Of the more than $2.8 trillion spent annually on health care in the U.S., up to a third may be classified as waste—that’s roughly $933 billion in costs resulting from mistakes, poor care coordination, and in many cases, avoidable trips to the emergency department.
Eric Beck, DO, MPH, sees much of this waste resulting from what he describes as a financial misalignment among patients, providers and payers. Dr. Beck is CEO of Evolution Health, a Dallas-based company created to cost-effectively manage the specific needs of patients with multiple chronic conditions (MCCs).
Filling in the Gaps
“Where patients receive care today is largely determined by how providers are reimbursed,” says Dr. Beck, an emergency physician. He believes the fee-for-service model created a system that leans toward acute treatments in the most expensive setting—a hospital.
“While U.S. health care is truly amazing in many ways, there would be far different possibilities if you began with the question: ‘How do we keep a population healthy?’ I’m not sure anyone seeking to solve that problem would design the system we have today.”
In addition to the expense, the current system is also badly siloed. There’s often little communication between a hospital and the patient’s usual health care team, including the primary care physician, pharmacist, and home health care providers.
Without an effective handoff, lapses in care after discharge are both predictable and costly: Between $12 to 44 billion is spent annually addressing adverse health outcomes resulting from poorly coordinated transitions from the hospital to other care settings.
This is especially problematic for patients with MCCs. “There are a lot of potential gaps for complex patients to slip through,” says Dr. Beck. “The solution is to specifically fill in these gaps to create real continuity of care for medically complex patients.”
Right care, right place, right time
Evolution Health partners with insurers and health care systems to manage care for chronically ill patients and improve clinical and financial outcomes. Its model is called mobile integrated health care (MIH). Beck describes it as “an interprofessional team approach to population health management” that is centered on patients, but led by physicians.
When a partnering hospital discharges a patient, the Evolution Health team takes over as the patient’s go-to provider for any health concerns. Services are available 24 hours a day, 7 days a week, 365 days a year.
Typically, a complex patient experiencing an acute episode will head directly to the emergency room. Patients receiving care from Evolution Health, can simply call, text or email the clinical team at any time. Rather than default to another 2 a.m. ambulance trip, the round-the-clock care team considers what resources are available in community, network or health system and determines the best fit for the immediate need.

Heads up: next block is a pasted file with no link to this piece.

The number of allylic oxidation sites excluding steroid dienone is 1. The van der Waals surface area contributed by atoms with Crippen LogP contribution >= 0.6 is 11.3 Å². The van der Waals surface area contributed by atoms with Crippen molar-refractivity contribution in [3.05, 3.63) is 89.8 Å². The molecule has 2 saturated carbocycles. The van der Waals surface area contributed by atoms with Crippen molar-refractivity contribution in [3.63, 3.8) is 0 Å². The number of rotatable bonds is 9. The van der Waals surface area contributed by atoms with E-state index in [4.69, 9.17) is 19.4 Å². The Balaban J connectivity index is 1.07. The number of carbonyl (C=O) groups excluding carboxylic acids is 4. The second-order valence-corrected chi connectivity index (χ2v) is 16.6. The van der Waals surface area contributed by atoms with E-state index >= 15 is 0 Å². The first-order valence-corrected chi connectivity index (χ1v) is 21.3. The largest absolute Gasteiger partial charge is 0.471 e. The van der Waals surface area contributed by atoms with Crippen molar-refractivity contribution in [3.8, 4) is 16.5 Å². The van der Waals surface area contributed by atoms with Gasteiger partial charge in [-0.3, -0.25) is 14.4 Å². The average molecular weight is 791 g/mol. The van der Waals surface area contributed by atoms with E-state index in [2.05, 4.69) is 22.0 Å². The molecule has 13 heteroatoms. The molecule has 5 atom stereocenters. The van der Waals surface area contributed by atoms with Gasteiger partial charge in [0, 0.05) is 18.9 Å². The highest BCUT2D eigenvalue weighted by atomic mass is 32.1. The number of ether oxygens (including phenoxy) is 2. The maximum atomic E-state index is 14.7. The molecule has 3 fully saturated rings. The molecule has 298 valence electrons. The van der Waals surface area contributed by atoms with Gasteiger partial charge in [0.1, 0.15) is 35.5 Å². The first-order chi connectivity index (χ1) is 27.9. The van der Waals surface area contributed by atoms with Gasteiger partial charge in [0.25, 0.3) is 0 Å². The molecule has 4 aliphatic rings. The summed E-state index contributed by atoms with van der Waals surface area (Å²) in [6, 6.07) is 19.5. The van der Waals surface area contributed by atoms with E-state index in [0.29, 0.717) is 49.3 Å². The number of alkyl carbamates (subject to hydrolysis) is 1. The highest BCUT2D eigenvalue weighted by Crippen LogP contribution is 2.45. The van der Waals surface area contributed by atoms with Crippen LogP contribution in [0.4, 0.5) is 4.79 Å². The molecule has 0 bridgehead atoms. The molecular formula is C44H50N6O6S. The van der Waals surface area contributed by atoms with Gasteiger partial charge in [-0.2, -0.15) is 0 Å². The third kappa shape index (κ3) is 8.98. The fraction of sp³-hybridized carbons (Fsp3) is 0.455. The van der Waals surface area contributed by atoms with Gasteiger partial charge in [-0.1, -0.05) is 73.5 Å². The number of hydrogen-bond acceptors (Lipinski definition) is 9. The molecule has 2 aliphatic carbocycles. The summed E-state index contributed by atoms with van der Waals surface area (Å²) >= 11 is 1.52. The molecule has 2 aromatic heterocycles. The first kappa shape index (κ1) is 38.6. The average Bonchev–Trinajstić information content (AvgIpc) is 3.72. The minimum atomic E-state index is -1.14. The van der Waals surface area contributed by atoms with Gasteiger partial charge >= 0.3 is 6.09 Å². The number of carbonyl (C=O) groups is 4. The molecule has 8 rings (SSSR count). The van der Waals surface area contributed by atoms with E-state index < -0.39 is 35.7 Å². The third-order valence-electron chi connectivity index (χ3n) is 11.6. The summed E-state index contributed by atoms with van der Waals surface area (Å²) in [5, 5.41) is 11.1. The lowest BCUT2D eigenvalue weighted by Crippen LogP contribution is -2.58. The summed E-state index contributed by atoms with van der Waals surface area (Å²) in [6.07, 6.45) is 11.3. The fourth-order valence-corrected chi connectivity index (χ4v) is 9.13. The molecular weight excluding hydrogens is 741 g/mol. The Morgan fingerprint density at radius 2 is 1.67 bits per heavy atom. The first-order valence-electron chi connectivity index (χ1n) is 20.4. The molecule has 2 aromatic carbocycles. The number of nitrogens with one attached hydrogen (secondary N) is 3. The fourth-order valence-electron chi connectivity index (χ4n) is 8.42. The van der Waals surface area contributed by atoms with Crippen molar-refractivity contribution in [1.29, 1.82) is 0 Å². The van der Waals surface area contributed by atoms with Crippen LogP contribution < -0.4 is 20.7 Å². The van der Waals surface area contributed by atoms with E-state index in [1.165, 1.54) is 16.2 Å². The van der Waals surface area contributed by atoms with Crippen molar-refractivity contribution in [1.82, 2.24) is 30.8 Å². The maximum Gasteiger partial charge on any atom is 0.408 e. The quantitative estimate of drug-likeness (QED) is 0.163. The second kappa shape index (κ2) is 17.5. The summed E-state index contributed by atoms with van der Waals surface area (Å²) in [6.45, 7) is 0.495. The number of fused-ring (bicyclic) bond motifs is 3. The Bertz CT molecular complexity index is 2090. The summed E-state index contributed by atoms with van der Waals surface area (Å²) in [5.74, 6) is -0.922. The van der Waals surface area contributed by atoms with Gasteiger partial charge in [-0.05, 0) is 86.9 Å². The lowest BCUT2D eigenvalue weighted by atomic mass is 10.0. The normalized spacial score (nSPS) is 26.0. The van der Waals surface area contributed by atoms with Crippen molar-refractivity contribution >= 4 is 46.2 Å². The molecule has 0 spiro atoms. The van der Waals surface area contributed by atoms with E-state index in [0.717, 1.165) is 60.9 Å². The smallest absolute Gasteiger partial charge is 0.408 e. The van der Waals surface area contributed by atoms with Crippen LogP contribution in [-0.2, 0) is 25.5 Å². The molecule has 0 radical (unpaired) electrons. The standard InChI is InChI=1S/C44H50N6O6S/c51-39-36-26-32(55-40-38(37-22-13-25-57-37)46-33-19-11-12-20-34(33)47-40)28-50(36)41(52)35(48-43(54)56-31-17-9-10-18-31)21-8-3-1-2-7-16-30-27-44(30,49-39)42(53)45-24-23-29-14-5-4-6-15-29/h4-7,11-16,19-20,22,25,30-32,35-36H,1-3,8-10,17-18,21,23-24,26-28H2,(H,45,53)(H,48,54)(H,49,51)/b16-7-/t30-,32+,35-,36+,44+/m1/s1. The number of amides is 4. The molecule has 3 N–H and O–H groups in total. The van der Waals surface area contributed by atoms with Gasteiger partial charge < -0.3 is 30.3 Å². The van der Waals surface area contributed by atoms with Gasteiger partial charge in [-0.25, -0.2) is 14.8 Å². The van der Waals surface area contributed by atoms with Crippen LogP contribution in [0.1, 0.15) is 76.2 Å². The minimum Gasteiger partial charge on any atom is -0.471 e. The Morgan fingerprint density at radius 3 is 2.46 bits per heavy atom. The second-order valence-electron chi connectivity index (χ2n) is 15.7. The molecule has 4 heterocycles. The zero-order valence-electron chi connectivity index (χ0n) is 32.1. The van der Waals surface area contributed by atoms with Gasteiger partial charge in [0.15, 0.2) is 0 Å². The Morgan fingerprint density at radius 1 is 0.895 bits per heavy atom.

Patients with worsening symptoms can be assessed with a home visit and/or via telemedicine. The mobile or virtual team can include a combination of physicians, pharmacists, social workers, nurses, paramedics and community health workers. Simple issues, like requests for refills, are resolved immediately over the phone.
Whatever the case, the issue can be resolved quickly and effectively by utilizing the most appropriate clinical expertise from the team. In the event of a legitimate emergency, all calls to the Evolution Health command center are fielded by nurses trained as emergency medical dispatchers, collaborating with emergency medicine physicians. If the situation warrants, they can immediately transfer the patient to the appropriate local 911 call-center, coordinating and tracking care from the transition to the emergency room, throughout an inpatient stay and eventually back home.
This flexibility is the key providing the most cost-effective and appropriate care, Beck said.
Studies vary, but up to 27 percent of emergency room visits are considered unnecessary, meaning the care could have been provided in the home or at a primary physician’s office without the expense and risk of secondary infections. This amounts to $4.4 billion in waste annually.
Evolution Health’s internal analysis found this model of care reduced emergency room visits by 21 percent and reduced inpatient care by 40 percent, while improving patient satisfaction ratings and overall health outcomes, according to Dr. Beck.